My first novel, The End of Longing, wouldn’t have been written if my great-grandmother hadn’t preserved some letters written by and about her sister-in-law in the 1890s, together with a few related newspaper clippings. Handed down in the family, this correspondence gave me glimpses of two people, one from New Zealand and the other from North America, who spent time together in Australia before travelling to several other countries, where grievous things happened to them. The letters indicated an itinerary but left many questions unanswered. I began to imagine adventures, misadventures and mixed motives beyond than anything recorded in those fragmentary sources. And so, eventually, a novel emerged.

The research for another of my books, a non-fiction work, was only possible because I could make extensive research use of archived letters. In writing several of the chapters in Wordsworth and the Formation of English Studies I depended heavily on handwritten correspondence by literary figures (including Wordsworth himself) and educators – correspondence that had been meticulously curated by librarians (bless them) in Britain, Australia and the US.

9732831196_7119b19fab_oThere are many fascinating anthologies of correspondence. A recent one, handsomely produced with many illustrations, is Letters of Note, edited by Shaun Usher. It has an excellent accompanying website that includes a large archive of the material that Usher has collected – well worthwhile to browse through it here.

In the past, some people certainly earned the title ‘man (or woman) of letters.’ A selection of the witty correspondence of Madame de Sévigné (late 17th century) was a set text that I studied with great enjoyment as an undergraduate – but I’m glad I wasn’t required to read all 1,120 of her surviving letters. Her output pales in comparison with that of her compatriot Voltaire, who wrote more than 20,000 – and also used the letter form as a vehicle for literary satire in Lettres sur les Anglais, 1773. He wasn’t the first to develop the fictional possibilities of the genre; Montesquieu’s Lettres Persanes, a satirical proto-novel, came out in 1721. Several of the earliest novels in English, too, were cast in epistolary form, Samuel Richardson’s Pamela being the best known example.

Walker - LTTEOL

Epistolary fiction remains alive and well, of course. Perhaps its appeal may even grow as readers become more nostalgic for (or curious about) the days of written correspondence. Having just started reading a recent novel by Western Australian writer Yvette Walker, Letters to the End of Love, I’m already impressed by the skilful way it combines a range of credibly individualised styles (there are three pairs of correspondents, writing in different periods and from different places) with a unifying shapeliness of structure and texture. Incidentally, I like the fact that the cover design nicely evokes both the alphabetical signs that make written communication possible and the stamps that make our postage system possible.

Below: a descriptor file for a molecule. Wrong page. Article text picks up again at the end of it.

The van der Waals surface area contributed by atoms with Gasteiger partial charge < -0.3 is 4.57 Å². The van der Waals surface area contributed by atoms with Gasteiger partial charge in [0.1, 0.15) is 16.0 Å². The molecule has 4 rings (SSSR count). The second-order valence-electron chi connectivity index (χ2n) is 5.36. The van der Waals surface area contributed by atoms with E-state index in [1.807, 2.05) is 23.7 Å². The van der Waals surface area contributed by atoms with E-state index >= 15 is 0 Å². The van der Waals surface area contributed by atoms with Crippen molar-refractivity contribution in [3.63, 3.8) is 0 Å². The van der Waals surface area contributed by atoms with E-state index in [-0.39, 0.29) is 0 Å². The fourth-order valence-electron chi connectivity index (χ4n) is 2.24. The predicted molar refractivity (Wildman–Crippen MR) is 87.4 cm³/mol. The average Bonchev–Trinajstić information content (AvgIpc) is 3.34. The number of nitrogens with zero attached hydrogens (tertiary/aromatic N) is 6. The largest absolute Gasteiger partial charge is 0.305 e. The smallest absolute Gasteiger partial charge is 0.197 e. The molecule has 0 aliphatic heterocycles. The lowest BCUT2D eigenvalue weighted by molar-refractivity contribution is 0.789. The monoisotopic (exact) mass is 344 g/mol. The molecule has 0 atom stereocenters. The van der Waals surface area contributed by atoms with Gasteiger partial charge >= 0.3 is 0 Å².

I’ve kept scores of private letters from family and friends, conscious that I can’t expect to receive so many in the future as in bygone years. I look forward to re-reading them when I’m in my rocking chair on the verandah of the Eventide Home (a distant experience, I hope). Distinctively individual handwriting will summon up associated memories of this or that correspondent.

For correspondence with a potentially wider literary interest, I’ve kept posterity in mind. A collection of manuscripts that I donated some years ago to the Flinders University Library includes letters I received from many writers – mainly Australian (e.g. Patrick White, Christina Stead, Katharine Pritchard, John Morrison), New Zealand (e.g. Frank Sargeson, Lauris Edmond) and American (e.g. Denise Levertov, Robert Bly, Robert Duncan).

Those letters all pre-date our present century. I’m still getting used to the fact that, after being for so long such a central part of our culture and our everyday lives, letter-writing has quite suddenly almost disappeared.

Yet some new forms of communication, while not a full substitute for handwritten messages, can partly embody that sense of being ‘sent as a gift.’ I think of my blog as like an open letter. Composing a post, I have in my mind’s eye a few friends who (along with other people unknown to me personally) will probably read it. When it pops up as an email notice for followers of the blog, I hope they’ll feel something akin to the pleasurable anticipation that used to tingle in those olden days whenever an envelope addressed in a familiar hand appeared in one’s letterbox.

Perhaps it’s appropriate, then, to regard the blogosphere as a latter-day version of the Republic of Letters?